On songs such as “Be Careful,” a Boi-1da, Frank Dukes, and Vinylz-produced single that, she hinted at a recent album listening party, was originally destined for Drake, and “Thru The Phone,” a pop radio shoo-in written in collaboration with Justin Tranter, she makes vulnerability pay off. Those songs interface with the more bombastic songs on Invasion of Privacy — such as the horn-driven, convertible-ready “I Like It” (featuring Bad Bunny and J Balvin), or the chest-pounding “Money Bag” — in a way that feels significant in this singles-first streaming era. In some ways, the album reads like her early Instagram posts writ large and permanent, observational humor and inspirational mantras set to 808s and rattling synths. Much of the album is so clearly from her singular perspective that it has felt like salve for, or at least a little respite from, the barrage of vile men who are currently atop the charts.
But it’s not as simple as that. On Saturday night, Cardi B revealed her pregnancy with a dramatic zoom-out during the second of two excellent SNL performances. Within hours, the news had sparked conversations about motherhood and, in particular, black women’s motherhood: Is it a prison or a freedom? How does it intersect with class? What does it mean for career opportunities or selfhood? But as usual, people were speaking for Cardi instead of about her, drawing their own lines over the ones she already carefully sketched.
“I feel like I'm old. They be tryna make women feel like if you don't get your life together by a certain age, then you're fucked… I don't want to be a single mom, to be honest with you. I can be a single mom because I can take care of my kid. I'm financially stable. But I don't want to raise it by myself. There's gonna be nights that I want to sleep and I want my partner to help me. And if I have a son, I would like my baby's father to teach my son how to be a man,” she told me last spring, speaking about a hypothetical baby and a hypothetical partner. “I got three nieces — Amor, Malia, and Leah. They all the same age. They all so cute together and I'm the only one that's missing.”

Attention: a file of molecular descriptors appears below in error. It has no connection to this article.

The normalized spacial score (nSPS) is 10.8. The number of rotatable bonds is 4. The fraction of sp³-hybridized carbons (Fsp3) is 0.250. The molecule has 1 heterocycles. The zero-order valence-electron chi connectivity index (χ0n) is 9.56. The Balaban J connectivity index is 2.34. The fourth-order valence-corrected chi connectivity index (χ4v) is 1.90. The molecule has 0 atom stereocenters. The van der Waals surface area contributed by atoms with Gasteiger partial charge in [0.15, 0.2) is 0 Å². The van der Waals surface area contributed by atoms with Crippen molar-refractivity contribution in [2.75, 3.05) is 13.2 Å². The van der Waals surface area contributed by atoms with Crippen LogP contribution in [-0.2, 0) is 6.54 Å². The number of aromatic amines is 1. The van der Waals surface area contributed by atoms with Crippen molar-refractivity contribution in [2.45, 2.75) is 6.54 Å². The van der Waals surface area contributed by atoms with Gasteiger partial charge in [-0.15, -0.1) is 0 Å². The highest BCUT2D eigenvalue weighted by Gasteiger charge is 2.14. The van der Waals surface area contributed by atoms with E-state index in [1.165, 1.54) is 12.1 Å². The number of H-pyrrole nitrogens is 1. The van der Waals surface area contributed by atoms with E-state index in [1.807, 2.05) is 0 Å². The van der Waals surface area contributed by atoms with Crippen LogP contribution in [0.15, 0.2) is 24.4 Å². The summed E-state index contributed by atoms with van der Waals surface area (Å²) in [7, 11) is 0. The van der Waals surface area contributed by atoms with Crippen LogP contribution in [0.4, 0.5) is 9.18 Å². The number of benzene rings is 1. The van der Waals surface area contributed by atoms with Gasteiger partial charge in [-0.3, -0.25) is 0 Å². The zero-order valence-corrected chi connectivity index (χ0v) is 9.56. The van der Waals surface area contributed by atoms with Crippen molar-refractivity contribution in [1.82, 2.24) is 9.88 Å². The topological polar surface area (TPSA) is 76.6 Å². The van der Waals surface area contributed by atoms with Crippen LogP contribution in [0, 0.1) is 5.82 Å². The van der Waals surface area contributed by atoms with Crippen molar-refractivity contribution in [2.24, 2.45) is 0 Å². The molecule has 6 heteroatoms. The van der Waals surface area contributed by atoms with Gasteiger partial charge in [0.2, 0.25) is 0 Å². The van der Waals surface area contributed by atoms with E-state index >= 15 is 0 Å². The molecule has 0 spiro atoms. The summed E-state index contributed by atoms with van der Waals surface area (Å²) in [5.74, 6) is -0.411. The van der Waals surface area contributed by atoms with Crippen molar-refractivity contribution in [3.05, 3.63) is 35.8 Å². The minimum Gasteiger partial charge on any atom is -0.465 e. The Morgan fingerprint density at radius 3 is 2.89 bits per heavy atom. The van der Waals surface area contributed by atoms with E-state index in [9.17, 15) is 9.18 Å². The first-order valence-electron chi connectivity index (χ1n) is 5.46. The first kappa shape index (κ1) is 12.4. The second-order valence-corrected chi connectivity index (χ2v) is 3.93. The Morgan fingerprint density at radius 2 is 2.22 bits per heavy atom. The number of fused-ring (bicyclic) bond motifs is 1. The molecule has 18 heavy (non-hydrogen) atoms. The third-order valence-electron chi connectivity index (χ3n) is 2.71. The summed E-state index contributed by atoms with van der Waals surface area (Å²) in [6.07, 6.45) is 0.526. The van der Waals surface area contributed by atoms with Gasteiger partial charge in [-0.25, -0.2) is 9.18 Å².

She followed those thoughts up on a Breakfast Club interview on Tuesday morning: “It really bothers me because I see a lot of women online like, ‘Oh I feel sorry for you, oh your career is over.’ And it’s like, Why can’t I have both? Why do I gotta choose between a career and a baby? I want both.”
In that way, Cardi has also complicated the idea of love and womanhood and relationships, offering something that I read as an unintended but effective companion piece to Beyoncé’s Lemonade — a layered and deeply affecting self-portrait a woman intentionally and intently making the decisions that suit her. Last night, in yet another high-profile stop on her Invasion of Privacy whirlwind, Cardi co-hosted The Tonight Show Starring Jimmy Fallon, confirming that her charm and talent extends well beyond music and reality TV confessionals. I’d believe it if, having conquered rap, she left it behind and move on to something else. That would be her prerogative, and our privilege to witness. This summer, inshallah, Cardi will have her baby. And then Cardi will do whatever the hell Cardi wants, adding little lines as she draws her wishes into existence.